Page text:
By the way, unless otherwise specified here you should not put the quotation marks in the mail message; they're just used here to set off the text. Words in capitals are specific commands and should be typed in as shown, while lower-case words should be filled in appropriately. For example, you would replace "listname" or "listpassword" with the name of the list you're interested in or the list password, respectively. Subject lines are irrelevant when sending commands to Listserv, only the body matters.

Very soon after you send that command to Listserv via e-mail you should get a response that contains the list header and the list of subscribers. Look for the "owner" field, and the first (or only) address listed next to it is the account you have to use to send owner commands from. This is important because if you try to send an owner-only command (such as unsubscribing another user) from a different account you'll get an error message in return saying that you didn't have enough privileges to do it.

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Issuing Commands: How To Subscribe and Unsubscribe People

Now that you know which account to send owner commands from, as well as how to get the list header and current subscribers, we come to some of those privileged list owner commands. In order to issue those, however, you must also specify a password to prove you really do own the list; forging e-mail is relatively easy and without a list password someone could pretend to be you and issue list owner commands for your list. Since the list password is set when the list is created, you should already know the password for your list. If you don't, contact the person who created the list for you or another administrator at the site your list runs on.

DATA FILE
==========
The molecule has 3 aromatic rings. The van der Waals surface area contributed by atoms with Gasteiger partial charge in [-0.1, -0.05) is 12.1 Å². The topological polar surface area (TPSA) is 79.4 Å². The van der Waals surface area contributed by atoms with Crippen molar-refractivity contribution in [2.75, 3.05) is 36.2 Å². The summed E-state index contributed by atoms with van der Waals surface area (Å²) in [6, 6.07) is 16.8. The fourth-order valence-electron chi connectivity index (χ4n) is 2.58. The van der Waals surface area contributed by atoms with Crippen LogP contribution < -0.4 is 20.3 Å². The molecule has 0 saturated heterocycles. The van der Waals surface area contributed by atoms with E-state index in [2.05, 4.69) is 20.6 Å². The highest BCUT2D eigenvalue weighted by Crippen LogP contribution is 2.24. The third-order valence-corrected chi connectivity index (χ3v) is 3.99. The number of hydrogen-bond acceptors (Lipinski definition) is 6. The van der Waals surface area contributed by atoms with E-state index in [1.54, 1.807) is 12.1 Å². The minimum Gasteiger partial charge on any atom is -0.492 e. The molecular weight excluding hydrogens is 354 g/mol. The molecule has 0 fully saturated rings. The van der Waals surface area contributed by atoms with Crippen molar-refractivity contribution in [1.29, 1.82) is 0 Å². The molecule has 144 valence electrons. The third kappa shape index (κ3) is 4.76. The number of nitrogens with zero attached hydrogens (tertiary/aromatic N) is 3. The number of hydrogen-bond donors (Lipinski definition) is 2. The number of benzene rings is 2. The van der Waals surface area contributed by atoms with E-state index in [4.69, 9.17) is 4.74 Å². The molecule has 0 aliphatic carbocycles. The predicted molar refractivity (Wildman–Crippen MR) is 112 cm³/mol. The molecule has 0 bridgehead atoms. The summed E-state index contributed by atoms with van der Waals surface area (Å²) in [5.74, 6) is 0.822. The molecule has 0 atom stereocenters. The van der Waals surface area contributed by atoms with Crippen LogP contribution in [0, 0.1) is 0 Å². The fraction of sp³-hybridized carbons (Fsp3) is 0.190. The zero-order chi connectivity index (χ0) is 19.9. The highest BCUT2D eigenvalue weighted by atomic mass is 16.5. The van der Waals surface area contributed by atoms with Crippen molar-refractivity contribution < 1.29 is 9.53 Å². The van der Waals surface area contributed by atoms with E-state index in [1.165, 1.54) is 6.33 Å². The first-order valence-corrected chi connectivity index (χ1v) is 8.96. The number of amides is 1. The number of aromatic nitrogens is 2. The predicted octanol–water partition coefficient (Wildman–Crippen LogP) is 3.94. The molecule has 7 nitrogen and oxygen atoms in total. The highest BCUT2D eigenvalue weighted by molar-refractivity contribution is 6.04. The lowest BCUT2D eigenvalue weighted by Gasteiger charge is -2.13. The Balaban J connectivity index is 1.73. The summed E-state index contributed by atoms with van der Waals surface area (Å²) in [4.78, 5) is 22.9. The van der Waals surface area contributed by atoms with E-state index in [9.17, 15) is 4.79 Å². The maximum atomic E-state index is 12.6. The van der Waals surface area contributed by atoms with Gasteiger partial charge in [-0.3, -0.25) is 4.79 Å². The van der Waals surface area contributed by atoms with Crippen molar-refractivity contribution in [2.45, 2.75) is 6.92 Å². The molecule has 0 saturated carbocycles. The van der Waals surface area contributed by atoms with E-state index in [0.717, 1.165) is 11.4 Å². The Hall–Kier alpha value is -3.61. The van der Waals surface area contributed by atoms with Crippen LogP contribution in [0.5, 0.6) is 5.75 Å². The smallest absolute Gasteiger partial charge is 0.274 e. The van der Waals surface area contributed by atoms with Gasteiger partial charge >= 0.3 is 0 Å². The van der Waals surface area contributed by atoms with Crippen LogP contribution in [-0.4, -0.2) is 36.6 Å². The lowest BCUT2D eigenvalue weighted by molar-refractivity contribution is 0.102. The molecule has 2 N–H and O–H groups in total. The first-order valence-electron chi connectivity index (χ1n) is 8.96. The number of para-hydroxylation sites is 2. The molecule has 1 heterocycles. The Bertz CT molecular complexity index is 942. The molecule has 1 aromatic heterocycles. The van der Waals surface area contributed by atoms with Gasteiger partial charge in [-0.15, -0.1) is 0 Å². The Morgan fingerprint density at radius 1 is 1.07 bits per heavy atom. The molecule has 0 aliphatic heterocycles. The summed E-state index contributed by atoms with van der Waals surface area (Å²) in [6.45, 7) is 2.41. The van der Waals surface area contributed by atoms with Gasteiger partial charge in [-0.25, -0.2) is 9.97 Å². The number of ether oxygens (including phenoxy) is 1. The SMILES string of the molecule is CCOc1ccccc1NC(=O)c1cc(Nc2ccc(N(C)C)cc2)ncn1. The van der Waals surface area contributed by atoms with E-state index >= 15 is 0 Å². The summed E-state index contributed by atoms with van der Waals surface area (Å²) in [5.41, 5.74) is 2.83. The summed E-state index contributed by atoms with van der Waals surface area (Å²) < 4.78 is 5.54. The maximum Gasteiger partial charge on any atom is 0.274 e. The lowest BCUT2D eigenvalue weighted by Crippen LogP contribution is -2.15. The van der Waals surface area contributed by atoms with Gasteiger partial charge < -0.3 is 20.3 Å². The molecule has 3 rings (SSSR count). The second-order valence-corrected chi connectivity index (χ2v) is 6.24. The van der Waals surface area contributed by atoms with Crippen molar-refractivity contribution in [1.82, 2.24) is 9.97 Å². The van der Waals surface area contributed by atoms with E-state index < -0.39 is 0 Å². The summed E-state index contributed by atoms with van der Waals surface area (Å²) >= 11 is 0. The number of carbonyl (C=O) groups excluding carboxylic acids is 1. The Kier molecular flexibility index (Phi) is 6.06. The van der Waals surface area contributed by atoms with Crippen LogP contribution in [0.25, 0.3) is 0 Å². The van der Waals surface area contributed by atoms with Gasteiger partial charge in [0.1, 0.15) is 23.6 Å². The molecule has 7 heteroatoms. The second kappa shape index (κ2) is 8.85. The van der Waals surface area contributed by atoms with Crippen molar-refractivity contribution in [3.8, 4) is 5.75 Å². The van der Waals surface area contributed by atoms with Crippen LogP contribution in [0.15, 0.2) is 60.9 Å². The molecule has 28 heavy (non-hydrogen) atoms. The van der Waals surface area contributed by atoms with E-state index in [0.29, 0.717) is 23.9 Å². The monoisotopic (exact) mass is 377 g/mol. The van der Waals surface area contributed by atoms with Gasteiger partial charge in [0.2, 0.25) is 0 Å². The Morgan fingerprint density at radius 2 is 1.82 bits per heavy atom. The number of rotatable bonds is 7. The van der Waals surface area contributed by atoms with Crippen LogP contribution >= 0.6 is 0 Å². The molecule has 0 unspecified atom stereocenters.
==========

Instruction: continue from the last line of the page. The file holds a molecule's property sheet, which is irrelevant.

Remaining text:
To unsubscribe someone from your list without having Listserv send them notification, mail with a body of "QUIET DELETE listname theiraddress PW=listpassword".

If you omit the QUIET part and start the command with DELETE, Listserv will remove them and then send the person a separate piece of e-mail telling them they've been deleted from the list. Since many times someone will mail the list owner requesting something, usually issuing the command in QUIET mode and then replying to their e-mail letting them know you did it for them is sufficient. For that reason I prefer to use QUIET and it will be used in commands here, but you may omit it from any command and Listserv will send the user notification of your command.

To subscribe someone to your list without having Listserv send them notification, mail with a body of "QUIET ADD listname theiraddress theirfirstname theirlastname PW=listpassword".

As a special note, if someone asks you to change which address list mail is being sent to, you must unsubscribe their old address and then add the new one.